Books on Neuroscience
Anything by Daniel Siegal is great.
From a pioneer in the field of mental health comes a groundbreaking book on the healing power of "mindsight," the potent skill that is the basis for both emotional and social intelligence. Mindsight allows you to make positive changes in your brain-and in your life.
- Is there a memory that torments you, or an irrational fear you can't shake?
- Do you sometimes become unreasonably angry or upset and find it hard to calm down?
- Do you ever wonder why you can't stop behaving the way you do, no matter how hard you try?
- Are you and your child (or parent, partner, or boss) locked in a seemingly inevitable pattern of conflict?
What if you could escape traps like these and live a fuller, richer, happier life? This isn't mere speculation but the result of twenty-five years of careful hands-on clinical work by Daniel J. Siegel, M.D. A Harvard-trained physician, Dr. Siegel is one of the revolutionary global innovators in the integration of brain science into the practice of psychotherapy. Using case histories from his practice, he shows how, by following the proper steps, nearly everyone can learn how to focus their attention on the internal world of the mind in a way that will literally change the wiring and architecture of their brain.
Through his synthesis of a broad range of scientific research with applications to everyday life, Dr. Siegel has developed novel approaches that have helped hundreds of patients heal themselves from painful events in the past and liberate themselves from obstacles blocking their happiness in the present. And now he has written the first book that will help all of us understand the potential we have to create our own lives. Showing us mindsight in action, Dr. Siegel describes
- a sixteen-year-old boy with bipolar disorder who uses meditation and other techniques instead of drugs to calm the emotional storms that made him suicidal
- a woman paralyzed by anxiety, who uses mindsight to discover, in an unconscious memory of a childhood accident, the source of her dread
- a physician-the author himself-who pays attention to his intuition, which he experiences as a "vague, uneasy feeling in my belly, a gnawing restlessness in my heart and my gut," and tracks down a patient who could have gone deaf because of an inaccurately written prescription for an ear infection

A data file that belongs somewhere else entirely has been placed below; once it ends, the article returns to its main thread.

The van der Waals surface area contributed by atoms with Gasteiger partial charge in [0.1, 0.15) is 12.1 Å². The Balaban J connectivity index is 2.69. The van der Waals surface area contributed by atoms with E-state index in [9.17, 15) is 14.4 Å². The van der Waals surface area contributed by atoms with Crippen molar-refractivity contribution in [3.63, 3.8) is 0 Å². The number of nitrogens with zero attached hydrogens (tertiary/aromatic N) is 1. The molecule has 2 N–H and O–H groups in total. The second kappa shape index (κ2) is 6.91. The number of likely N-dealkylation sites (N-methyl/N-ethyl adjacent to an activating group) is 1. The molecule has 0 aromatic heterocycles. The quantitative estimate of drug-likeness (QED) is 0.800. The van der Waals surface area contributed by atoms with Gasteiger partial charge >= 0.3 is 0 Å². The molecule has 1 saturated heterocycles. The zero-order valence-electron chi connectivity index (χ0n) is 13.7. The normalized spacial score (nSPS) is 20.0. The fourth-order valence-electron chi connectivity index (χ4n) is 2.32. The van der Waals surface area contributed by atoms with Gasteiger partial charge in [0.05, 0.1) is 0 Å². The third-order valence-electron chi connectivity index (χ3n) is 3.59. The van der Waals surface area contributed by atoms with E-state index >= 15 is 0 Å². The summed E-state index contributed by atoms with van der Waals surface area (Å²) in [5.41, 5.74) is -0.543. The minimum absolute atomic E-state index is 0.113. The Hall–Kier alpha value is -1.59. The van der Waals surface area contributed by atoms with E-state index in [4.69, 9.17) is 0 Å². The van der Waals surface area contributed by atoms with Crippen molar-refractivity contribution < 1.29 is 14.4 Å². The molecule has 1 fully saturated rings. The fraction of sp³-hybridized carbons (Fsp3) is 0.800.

- a twelve-year-old girl with OCD who learns a meditation that is "like watching myself from outside myself" and, using a form of internal dialogue, is able to stop the compulsive behaviors that have been tormenting her
These and many other extraordinary stories illustrate how mindsight can help us master our emotions, heal our relationships, and reach our fullest potential.
A book as inspiring as it is informative, as practical as it is profound, Mindsight offers exciting new proof that we aren't hardwired to behave in certain ways, but instead have the ability to harness the power of our minds to resculpt the neural pathways of our brains in ways that will be life-transforming
Neuropsychologist Rick Hanson explores how we can use our mind (through meditation) to change our brain. Which in turn, changes the mind for the better. This is a great book to help you understand some of the effects on the central nervous system - which I find is a great motivator for a daily practice. It’s also full of good exercises to try and the science behind why they are effective. He manages to blend science and spirituality which I always appreciate as it’s hard to do. A great read and very useable.
Why Zebras Don’t Get Ulcers
When you are feeling down, try watching a lecture by this guy - Robert Sapolsky, he's hilarious. This book will help you understand the human stress response, chronic stress and the problems it can cause. It illustates what we can do to ourselves with our too clever minds. A great meditation motivator.
Now in a third edition, Robert M. Sapolsky's acclaimed Why Zebras Don't Get Ulcers features new chapters on how stress affects sleep and addiction, as well as new insights into anxiety and personality disorder and the impact of spirituality on managing stress.
As Sapolsky explains, most of us do not lie awake at night worrying about whether we have leprosy or malaria. Instead, the diseases we fear-and the ones that plague us now-are illnesses brought on by the slow accumulation of damage, such as heart disease and cancer. When we worry or experience stress, our body turns on the same physiological responses that an animal's does, but we do not resolve conflict in the same way-through fighting or fleeing. Over time, this activation of a stress response makes us literally sick.
Combining cutting-edge research with a healthy dose of good humor and practical advice, Why Zebras Don't Get Ulcers explains how prolonged stress causes or intensifies a range of physical and mental afflictions, including depression, ulcers, colitis, heart disease, and more. It also provides essential guidance to controlling our stress responses. This new edition promises to be the most comprehensive and engaging one yet.